Go Fish Georgia Initiative

Go Fish Georgia Initiative

GOALS

The Go Fish Georgia Initiative seeks to establish Georgia as a national fishing destination through a three-tiered approach: 

1) improving the quality of fishing in Georgia waters;

2) improving access to water bodies for fishing in Georgia; and

3) increasing participation through active promotion and marketing of Georgia’s exceptional fishing resources. 

The Go Fish Education Center and fish hatchery directly address goals 1 and 3. Additionally, the initiative will promote fishing as a family-friendly, fun activity that over one million people across the state already enjoy and encourage others to get outside with their children and give fishing a try. 

EDUCATION CENTER

The Go Fish Education Center was built as a pillar of the Go Fish Georgia Initiative’s mission. The Initiative’s mission is to promote and enhance boating and fishing tourism in Georgia and to boost economic development in communities across the state. This initiative will result in quality fisheries resources statewide, including family friendly fishing and recreation access points that will increase fishing participation in Georgia.

The Center, which opened October 2010, is located at 1255 Perry Parkway, Perry GA 31069 (478.988.6701).  The Center is open Friday-Saturday (9 am - 5 pm), Sunday (1 pm - 5 pm); Tuesday - Thursday (available for school groups).  The Center also is available for special events during non-regular operating hours (call for more info).

FUNDING 

Go Fish Georgia is an initiative that leveraged $19 million in state funds with private donations and financial support from local communities all across the State. Nearly $9 million in cash or in-kind sponsorship have been received from local communities and Go Fish Corporate Sponsors.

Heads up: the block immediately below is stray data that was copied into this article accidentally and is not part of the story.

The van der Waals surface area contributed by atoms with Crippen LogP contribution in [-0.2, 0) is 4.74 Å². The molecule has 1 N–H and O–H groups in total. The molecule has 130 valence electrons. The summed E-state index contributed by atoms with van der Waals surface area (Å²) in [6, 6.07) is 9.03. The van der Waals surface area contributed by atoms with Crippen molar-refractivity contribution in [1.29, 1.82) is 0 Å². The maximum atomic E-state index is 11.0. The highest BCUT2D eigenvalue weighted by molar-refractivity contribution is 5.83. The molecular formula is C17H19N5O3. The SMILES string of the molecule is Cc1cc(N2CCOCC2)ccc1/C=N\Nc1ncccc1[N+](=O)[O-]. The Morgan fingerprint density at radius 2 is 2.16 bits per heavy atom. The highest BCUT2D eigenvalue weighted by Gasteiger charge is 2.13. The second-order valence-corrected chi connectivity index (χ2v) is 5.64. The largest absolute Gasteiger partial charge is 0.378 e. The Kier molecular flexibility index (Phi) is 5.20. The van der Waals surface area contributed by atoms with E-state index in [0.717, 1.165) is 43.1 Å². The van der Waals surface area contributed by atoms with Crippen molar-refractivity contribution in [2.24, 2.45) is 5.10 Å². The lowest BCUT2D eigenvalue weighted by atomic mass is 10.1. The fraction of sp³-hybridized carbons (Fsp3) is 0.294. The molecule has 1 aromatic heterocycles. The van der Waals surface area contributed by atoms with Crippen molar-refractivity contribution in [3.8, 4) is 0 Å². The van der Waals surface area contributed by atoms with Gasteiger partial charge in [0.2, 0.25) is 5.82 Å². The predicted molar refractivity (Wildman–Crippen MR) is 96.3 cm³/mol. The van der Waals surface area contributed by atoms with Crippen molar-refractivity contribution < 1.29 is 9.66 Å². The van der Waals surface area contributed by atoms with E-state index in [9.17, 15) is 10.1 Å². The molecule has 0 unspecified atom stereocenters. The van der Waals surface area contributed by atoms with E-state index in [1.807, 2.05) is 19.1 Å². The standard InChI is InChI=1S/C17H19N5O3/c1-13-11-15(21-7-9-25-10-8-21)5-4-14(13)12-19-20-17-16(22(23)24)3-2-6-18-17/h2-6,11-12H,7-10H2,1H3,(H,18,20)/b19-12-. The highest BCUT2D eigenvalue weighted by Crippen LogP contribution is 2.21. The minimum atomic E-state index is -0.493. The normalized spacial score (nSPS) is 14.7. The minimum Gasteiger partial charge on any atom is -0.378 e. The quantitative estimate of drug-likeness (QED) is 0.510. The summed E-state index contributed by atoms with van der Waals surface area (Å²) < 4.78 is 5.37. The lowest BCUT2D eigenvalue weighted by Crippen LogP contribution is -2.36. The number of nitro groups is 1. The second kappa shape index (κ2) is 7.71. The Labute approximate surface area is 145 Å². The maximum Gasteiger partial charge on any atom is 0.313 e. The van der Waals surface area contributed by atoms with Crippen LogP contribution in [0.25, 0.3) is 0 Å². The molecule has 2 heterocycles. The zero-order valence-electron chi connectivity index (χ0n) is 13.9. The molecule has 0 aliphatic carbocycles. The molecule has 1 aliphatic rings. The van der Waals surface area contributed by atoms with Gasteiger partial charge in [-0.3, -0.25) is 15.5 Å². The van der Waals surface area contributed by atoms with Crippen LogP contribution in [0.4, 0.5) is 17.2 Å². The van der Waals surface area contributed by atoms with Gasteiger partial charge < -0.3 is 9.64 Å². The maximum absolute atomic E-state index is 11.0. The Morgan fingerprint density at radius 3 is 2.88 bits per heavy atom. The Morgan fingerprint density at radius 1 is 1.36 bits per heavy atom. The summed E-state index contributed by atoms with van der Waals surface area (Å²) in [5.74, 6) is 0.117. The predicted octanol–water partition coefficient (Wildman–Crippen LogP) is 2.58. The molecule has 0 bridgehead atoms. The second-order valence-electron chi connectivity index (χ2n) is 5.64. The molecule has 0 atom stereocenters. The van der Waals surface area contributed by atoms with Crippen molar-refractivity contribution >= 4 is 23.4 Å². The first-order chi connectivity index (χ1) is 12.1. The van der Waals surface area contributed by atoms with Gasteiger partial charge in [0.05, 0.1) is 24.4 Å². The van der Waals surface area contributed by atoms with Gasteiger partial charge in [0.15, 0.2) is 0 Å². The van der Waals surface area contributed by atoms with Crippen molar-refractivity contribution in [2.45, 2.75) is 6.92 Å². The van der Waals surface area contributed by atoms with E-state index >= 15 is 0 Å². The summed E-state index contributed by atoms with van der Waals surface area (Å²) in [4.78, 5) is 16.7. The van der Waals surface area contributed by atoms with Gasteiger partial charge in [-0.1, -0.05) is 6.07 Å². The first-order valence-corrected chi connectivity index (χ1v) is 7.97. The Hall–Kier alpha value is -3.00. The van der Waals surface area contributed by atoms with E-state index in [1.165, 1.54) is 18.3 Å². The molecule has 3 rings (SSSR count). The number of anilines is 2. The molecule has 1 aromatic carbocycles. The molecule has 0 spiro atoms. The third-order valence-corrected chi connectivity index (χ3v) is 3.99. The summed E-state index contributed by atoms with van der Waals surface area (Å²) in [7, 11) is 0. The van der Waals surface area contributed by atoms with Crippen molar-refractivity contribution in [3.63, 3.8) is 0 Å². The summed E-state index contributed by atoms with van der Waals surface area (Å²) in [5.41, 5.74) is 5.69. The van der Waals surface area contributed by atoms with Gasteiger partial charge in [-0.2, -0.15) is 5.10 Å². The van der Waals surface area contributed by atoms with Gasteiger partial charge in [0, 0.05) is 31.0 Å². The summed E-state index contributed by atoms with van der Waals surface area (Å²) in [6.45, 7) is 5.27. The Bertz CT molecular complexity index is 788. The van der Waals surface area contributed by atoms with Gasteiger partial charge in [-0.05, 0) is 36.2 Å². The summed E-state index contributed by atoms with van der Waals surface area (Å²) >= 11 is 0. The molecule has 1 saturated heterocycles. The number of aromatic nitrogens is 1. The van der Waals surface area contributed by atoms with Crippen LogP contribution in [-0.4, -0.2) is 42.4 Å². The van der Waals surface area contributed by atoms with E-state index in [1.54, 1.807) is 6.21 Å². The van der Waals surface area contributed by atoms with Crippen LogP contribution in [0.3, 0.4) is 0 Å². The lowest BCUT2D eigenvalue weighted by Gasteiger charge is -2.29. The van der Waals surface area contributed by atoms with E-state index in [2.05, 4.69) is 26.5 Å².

RAMPS

The Georgia Bass Trail consists of large capacity boat ramps are built through a partnership between local and state organizations. Facilities at these sites typically include multiple boat ramp lanes, extra capacity parking lots, and areas to weigh in the angler’s catch. Local communities maintain and market these ramps. Currently, there are 13 ramps completed in the state including Laurel Park on Lake Lanier, Tugaloo State Park on Lake Hartwell, Gum Branch on Lake Hartwell, Wildwood Park on Clarks Hill Lake, Robert Baurle Lock & Dam Ramp on the Savannah River, Veterans Memorial State Park Ramp on Lake Blackshear, Earle May Boat Basin on Lake Seminole, Buckeye Landing on the Oconee River, Jaycee Landing on the Altamaha River, Burton's Ferry Landing on the Savannah River, Tuckasee King on the Savannah River and Houlahan Bridge on the Savannah River.

There will be 17 of these mega ramps across the state when the program is complete. Remaining ramps are in various stages of permitting or construction with most to be completed shortly. This program required 50/50 match with communities. These ramps will bring economic development to the surrounding communities. A tournament like the Bass Master Elite Pride of Georgia Tournament which was held on West Point Lake May 5-8, 2011 can have a $4 - $5 million economic impact on the community. This is in addition to the benefit to recreational boaters and anglers that will use this facility throughout the year.

 


Dollars & Cents

  • Resident and non-resident anglers currently spend about $569 million each year on fishing in Georgia.
  • The economic effect of angler spending is about $1.5 billion.
  • There are 10,649 jobs related to sport fishing in Georgia, which generates $15 million in state income taxes, and $19 million in state sales taxes.
  • A major bass fishing tournament can have a $4-5 million economic impact on the local community. A championship event can have a $27 million economic impact.

 




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